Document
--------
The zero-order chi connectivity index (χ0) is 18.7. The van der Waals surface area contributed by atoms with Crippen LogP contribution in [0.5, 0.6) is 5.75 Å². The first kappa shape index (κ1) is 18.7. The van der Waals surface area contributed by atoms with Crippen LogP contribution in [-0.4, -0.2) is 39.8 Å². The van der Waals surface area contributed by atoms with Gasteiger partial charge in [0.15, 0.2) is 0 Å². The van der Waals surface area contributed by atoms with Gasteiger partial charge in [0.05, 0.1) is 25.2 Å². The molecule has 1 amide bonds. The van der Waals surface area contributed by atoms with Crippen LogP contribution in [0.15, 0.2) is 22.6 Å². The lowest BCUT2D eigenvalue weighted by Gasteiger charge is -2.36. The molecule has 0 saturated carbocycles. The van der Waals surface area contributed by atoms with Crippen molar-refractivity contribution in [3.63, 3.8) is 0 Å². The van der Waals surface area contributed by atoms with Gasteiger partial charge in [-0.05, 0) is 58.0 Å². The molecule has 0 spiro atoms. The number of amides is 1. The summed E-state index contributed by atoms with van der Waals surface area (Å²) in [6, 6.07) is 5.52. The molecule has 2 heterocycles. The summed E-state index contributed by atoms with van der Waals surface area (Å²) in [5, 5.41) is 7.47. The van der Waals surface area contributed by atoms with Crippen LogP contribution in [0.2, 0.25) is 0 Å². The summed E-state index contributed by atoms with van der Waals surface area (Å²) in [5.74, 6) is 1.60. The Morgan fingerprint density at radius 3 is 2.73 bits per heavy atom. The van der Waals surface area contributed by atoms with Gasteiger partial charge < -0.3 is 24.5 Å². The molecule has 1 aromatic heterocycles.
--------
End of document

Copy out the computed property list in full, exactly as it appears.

The zero-order chi connectivity index (χ0) is 18.7. The van der Waals surface area contributed by atoms with Crippen LogP contribution in [0.5, 0.6) is 5.75 Å². The first kappa shape index (κ1) is 18.7. The van der Waals surface area contributed by atoms with Crippen LogP contribution in [-0.4, -0.2) is 39.8 Å². The van der Waals surface area contributed by atoms with Gasteiger partial charge in [0.15, 0.2) is 0 Å². The van der Waals surface area contributed by atoms with Gasteiger partial charge in [0.05, 0.1) is 25.2 Å². The molecule has 1 amide bonds. The van der Waals surface area contributed by atoms with Crippen LogP contribution in [0.15, 0.2) is 22.6 Å². The lowest BCUT2D eigenvalue weighted by Gasteiger charge is -2.36. The molecule has 0 saturated carbocycles. The van der Waals surface area contributed by atoms with Crippen molar-refractivity contribution in [3.63, 3.8) is 0 Å². The van der Waals surface area contributed by atoms with Gasteiger partial charge in [-0.05, 0) is 58.0 Å². The molecule has 0 spiro atoms. The number of amides is 1. The summed E-state index contributed by atoms with van der Waals surface area (Å²) in [6, 6.07) is 5.52. The molecule has 2 heterocycles. The summed E-state index contributed by atoms with van der Waals surface area (Å²) in [5, 5.41) is 7.47. The van der Waals surface area contributed by atoms with Crippen LogP contribution in [0.2, 0.25) is 0 Å². The summed E-state index contributed by atoms with van der Waals surface area (Å²) in [5.74, 6) is 1.60. The Morgan fingerprint density at radius 3 is 2.73 bits per heavy atom. The van der Waals surface area contributed by atoms with Gasteiger partial charge < -0.3 is 24.5 Å². The molecule has 1 aromatic heterocycles.